“I did not know then the subtext / of our story, that my father could imagine / Jefferson’s words made flesh in my flesh— / the improvement of the blacks in body / and mind, in the first instance of their mixture / with the whites—or that my father could believe / he’d made me better. When I think of this now, / I see how the past holds us captive, / its beautiful ruin etched on the mind’s eye:”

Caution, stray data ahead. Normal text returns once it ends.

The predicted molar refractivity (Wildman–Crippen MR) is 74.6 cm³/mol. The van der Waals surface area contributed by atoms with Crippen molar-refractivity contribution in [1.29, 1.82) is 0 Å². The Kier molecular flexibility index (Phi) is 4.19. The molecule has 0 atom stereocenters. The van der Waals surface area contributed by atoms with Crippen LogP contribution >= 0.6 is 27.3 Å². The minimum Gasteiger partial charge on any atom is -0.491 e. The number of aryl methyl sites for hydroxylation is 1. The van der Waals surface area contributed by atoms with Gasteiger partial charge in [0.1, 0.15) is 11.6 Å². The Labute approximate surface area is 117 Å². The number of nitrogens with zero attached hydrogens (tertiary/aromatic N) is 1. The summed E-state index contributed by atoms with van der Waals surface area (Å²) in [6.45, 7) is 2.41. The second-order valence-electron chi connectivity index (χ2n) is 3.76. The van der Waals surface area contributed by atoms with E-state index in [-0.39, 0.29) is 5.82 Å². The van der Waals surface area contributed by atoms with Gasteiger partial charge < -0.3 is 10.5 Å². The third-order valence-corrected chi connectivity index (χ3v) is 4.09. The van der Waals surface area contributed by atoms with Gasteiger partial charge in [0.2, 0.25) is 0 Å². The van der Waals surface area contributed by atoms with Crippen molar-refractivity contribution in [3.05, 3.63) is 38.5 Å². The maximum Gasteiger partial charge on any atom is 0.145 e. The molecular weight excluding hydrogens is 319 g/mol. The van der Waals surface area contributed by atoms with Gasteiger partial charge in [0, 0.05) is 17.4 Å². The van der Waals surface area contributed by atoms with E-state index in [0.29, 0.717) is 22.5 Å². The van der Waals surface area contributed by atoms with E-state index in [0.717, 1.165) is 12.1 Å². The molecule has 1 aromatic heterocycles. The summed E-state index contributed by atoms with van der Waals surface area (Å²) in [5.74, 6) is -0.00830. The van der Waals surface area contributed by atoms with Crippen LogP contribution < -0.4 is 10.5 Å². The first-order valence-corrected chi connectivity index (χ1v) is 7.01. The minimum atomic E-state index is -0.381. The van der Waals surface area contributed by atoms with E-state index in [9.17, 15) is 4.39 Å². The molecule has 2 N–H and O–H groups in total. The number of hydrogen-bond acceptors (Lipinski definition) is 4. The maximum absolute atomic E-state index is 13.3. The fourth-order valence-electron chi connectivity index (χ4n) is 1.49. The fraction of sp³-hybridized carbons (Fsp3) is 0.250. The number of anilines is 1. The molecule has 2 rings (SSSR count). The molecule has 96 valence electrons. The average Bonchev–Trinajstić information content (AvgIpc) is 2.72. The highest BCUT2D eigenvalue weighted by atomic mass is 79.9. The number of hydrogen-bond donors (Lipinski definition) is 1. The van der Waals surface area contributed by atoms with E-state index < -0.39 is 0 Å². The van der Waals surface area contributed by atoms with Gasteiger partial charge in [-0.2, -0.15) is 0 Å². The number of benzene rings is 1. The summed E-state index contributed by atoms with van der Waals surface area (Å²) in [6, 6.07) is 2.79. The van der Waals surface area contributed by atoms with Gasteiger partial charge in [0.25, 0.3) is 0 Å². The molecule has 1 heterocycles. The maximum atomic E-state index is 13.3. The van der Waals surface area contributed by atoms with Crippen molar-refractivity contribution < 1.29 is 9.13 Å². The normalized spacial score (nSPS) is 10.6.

Natasha Trethewey is the 19th Poet Laureate of the United States. I jumped at the chance to print a broadside with my friend Kevin McFadden to honor her inauguration by the Library of Congress. Sponsored by the Virginia Quarterly Review, the broadside published a copy of her poem “Enlightenment,” an appropriate piece to be produced in Charlottesville, Virginia, home of Jefferson’s Monticello. Ms. Trethewey’s poem elaborates on the revelation she experienced upon visiting Jefferson’s home with her father. Ms. Trethewey comments upon learning about Jefferson’s relationship with enslaved Sally Hemings and the several children produced by their union. The poem is a direct recounting of the tragedy of the secretive handling of race in American culture. I am proud to be involved with publishing this poem, especially in a form that might eventually be sold in the Monticello gift shop. I proposed an image involving black hollyhocks in the Monticello garden against the background of a formal Monticello, but the flowers were nixed in preference of a quieter image. I prefer to handset type, but the client asked to use a version of Caslon with old style ligatures. This font was only available digitally, so the text was printed from a plate. The result is a beautiful impression, but it lacks that irregularity characteristic of foundry type.